Political strategist Marc Rotterman abandoned political activism eight years ago to create, produce and moderate what has become a popular Raleigh, North Carolina-based PBS political panel show. The path from politics to journalism has proved successful. Think George Stephanopoulos, Jake Tapper and Chuck Todd.
But Mr. Rotterman differs in one very important way. The other hosts are liberal Democrats, while Mr. Rotterman is a conservative Republican. And that, in today’s world, has made all the difference.
After his weekly show on Nov. 7, Mr. Rotterman was asked to drop by the general manager’s office and was informed his program was canceled. He was given no verbal or written reason.
He was understandably shocked. “Front Row” was one of the most popular shows the station featured, often drawing more viewers than public television’s “Washington Week” in the North Carolina market. The program was self-funding and earned bipartisan praise from conservatives and liberals.
A successful political consultant with his wife, Karen, former Reagan appointee and former director of communications to a North Carolina Republican governor, some believed when Mr. Rotterman pitched the show that his “conservative bias” would affect his ability to be a fair moderator. Those claims were never proved correct — except now, perhaps, in the eyes of the woke PBS executives. In an email from executive producer Kelly McCullen, Mr. Rotterman was accused of “sliding to the right,” a charge that leading North Carolina Democrats would dispute. North Carolina House Democratic leader Robert Reives II says the canceled show “Front Row With Marc Rotterman” offers North Carolinians “a chance to watch spirited, weekly debates on topics that matter. The collegial atmosphere and the ability to have civil disagreements is sorely missing from politics today.”
The new PBSNC general manager, David Crabtree, has had little to say publicly about the matter, but many believe “Front Row” was canceled because the PBS management is no longer interested in airing any views other than those compatible with their own “progressive” agenda.
Transparency is fast emerging as the major obstacle in the way of the woke left’s campaign to banish those who question its narrative from the public square. Today’s elites reject the classical liberal view that free speech is essential to the functioning of a free society as it allows thinking people to decide for themselves which opinions they might choose to support. Mr. Rotterman and his attorneys believe it is this very intolerance that motivated the cancellation.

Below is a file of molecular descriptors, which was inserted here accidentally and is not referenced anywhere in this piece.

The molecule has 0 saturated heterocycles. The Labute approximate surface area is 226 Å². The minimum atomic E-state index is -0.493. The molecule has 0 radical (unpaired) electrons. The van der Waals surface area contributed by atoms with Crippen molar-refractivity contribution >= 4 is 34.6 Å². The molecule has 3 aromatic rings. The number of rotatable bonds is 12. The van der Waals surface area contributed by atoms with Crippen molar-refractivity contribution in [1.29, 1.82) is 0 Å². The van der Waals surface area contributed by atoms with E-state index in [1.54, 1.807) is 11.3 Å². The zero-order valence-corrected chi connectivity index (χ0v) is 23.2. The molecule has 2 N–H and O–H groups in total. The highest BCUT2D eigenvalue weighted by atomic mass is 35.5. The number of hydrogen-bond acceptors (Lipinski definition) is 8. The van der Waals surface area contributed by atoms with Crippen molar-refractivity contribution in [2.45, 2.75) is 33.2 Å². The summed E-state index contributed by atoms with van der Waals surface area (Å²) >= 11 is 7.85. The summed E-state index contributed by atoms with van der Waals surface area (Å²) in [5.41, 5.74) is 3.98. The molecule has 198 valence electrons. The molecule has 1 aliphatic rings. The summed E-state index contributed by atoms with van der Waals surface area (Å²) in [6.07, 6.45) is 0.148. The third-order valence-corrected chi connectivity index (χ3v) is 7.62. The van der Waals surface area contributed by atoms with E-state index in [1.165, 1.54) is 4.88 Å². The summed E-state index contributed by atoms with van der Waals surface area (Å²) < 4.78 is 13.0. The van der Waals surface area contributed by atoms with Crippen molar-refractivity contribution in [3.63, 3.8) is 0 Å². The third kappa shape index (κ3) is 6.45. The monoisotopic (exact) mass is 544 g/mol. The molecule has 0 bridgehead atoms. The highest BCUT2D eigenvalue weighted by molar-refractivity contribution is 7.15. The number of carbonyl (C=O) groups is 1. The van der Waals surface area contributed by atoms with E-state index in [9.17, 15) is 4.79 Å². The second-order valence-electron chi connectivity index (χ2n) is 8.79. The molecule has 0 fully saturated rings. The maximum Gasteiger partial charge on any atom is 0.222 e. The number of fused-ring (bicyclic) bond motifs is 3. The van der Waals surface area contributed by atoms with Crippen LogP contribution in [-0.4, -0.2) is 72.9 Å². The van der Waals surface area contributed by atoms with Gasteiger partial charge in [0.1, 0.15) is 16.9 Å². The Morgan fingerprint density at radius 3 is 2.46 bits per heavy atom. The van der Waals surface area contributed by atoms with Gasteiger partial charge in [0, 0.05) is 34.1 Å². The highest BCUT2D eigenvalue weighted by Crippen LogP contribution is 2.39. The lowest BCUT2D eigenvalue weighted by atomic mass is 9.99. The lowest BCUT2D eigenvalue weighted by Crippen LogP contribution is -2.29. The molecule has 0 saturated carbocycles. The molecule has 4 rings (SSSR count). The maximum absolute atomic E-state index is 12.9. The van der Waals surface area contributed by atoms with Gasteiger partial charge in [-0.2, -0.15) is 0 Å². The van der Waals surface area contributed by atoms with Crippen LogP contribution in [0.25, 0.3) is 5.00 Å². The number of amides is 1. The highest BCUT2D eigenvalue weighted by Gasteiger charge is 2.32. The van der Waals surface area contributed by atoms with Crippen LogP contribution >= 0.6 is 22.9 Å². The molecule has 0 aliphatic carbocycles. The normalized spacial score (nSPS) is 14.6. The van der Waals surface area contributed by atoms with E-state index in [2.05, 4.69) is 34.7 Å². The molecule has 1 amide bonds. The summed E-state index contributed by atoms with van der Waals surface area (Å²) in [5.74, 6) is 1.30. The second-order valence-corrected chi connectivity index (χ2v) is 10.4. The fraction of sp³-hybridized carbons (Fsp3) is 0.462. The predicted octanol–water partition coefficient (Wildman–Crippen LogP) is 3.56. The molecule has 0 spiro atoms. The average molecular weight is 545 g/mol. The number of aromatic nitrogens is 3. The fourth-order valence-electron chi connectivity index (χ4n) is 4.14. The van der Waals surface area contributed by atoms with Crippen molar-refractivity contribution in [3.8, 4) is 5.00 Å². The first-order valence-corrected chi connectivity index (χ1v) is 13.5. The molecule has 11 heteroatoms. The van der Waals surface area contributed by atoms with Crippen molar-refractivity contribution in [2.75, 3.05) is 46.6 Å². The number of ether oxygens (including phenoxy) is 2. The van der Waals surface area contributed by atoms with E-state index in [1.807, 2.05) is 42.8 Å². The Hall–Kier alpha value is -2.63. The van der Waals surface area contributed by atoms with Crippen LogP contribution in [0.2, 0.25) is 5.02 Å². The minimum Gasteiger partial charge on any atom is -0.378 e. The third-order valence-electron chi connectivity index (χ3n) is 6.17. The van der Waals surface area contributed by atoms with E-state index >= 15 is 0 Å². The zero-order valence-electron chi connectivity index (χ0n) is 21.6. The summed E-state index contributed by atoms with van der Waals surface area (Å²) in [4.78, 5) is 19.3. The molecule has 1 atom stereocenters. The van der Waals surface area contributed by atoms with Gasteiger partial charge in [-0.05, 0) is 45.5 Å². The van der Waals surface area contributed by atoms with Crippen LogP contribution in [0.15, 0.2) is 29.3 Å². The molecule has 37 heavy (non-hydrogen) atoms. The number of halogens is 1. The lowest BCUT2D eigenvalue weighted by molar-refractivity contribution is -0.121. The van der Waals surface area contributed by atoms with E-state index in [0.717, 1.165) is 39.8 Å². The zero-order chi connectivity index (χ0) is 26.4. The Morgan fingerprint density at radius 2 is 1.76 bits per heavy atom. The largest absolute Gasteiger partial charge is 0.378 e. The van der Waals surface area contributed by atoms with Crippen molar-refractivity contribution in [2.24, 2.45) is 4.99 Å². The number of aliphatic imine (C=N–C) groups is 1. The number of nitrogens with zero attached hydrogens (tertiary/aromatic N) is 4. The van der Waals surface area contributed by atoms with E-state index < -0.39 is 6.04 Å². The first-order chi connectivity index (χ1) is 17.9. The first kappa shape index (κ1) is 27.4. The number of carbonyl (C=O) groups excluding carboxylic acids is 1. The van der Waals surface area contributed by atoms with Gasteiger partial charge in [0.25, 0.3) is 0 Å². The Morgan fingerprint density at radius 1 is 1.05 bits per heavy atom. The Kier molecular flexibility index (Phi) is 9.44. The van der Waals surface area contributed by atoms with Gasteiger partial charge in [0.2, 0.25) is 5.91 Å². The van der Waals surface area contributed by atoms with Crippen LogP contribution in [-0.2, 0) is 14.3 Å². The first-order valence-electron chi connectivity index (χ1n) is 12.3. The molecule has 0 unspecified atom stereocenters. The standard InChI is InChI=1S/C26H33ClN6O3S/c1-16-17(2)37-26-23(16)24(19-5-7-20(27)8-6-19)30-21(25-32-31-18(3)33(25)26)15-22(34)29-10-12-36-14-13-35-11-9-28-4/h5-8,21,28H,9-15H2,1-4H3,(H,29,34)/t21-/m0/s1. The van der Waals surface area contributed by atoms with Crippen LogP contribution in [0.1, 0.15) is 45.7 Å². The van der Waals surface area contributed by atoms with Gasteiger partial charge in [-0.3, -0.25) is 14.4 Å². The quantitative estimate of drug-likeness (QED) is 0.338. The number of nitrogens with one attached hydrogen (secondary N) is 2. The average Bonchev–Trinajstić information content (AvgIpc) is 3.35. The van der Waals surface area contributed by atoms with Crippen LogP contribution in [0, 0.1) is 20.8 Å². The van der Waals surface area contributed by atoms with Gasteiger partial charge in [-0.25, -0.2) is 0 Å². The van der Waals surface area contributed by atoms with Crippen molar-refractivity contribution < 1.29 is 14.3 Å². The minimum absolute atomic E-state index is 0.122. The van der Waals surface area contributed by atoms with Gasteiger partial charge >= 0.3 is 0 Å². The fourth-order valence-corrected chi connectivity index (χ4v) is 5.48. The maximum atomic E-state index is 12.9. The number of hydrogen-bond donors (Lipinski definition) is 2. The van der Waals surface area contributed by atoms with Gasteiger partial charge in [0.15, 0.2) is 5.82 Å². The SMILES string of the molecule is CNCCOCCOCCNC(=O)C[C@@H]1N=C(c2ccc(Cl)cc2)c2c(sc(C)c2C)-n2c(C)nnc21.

The belief in free speech, however, remains embedded in the political DNA of the American people. When Elon Musk released evidence that Twitter not only engaged in a conscious campaign to shut down speech with which its owners took issue but also coordinated its censorship campaign with the government and with politicians its leadership wanted to promote, the elite media dismissed the whole thing as a lot about very little, but the American public wasn’t so sure.
In fact, in the wake of Mr. Musk’s bringing transparency to Twitter, Republicans, Democrats and independents all expressed shock to pollsters, with two-thirds or more telling Harvard-sponsored pollsters they believe Twitter engaged in censorship and should be investigated, and that those responsible for what they agreed was election interference should be prosecuted for their actions.
The Musk episode demonstrates that most Americans, when faced with proof that someone is trying to shut down public access to information simply because they disagree with it, instinctively side not with the censors but those being shut down.
Mr. Rotterman believes that when North Carolina taxpayers realize that state PBS executives are consciously denying anyone with whom they disagree access to the airwaves, they will react as the public has to the Musk revelations. Moreover, he is also convinced that once the public gets access to the behind-the-scenes goings-on that resulted in the cancellation of his show, there will be a public backlash that may or may not result in the renewal of “Front Row” but will make it more difficult for the woke crew in charge of PBS programming in North Carolina and beyond to continue their campaign to control the information available to the public.
He may be right, and if successful, Mr. Rotterman will have done more to inhibit woke censorship than most.
• David Keene is editor-at-large at The Washington Times.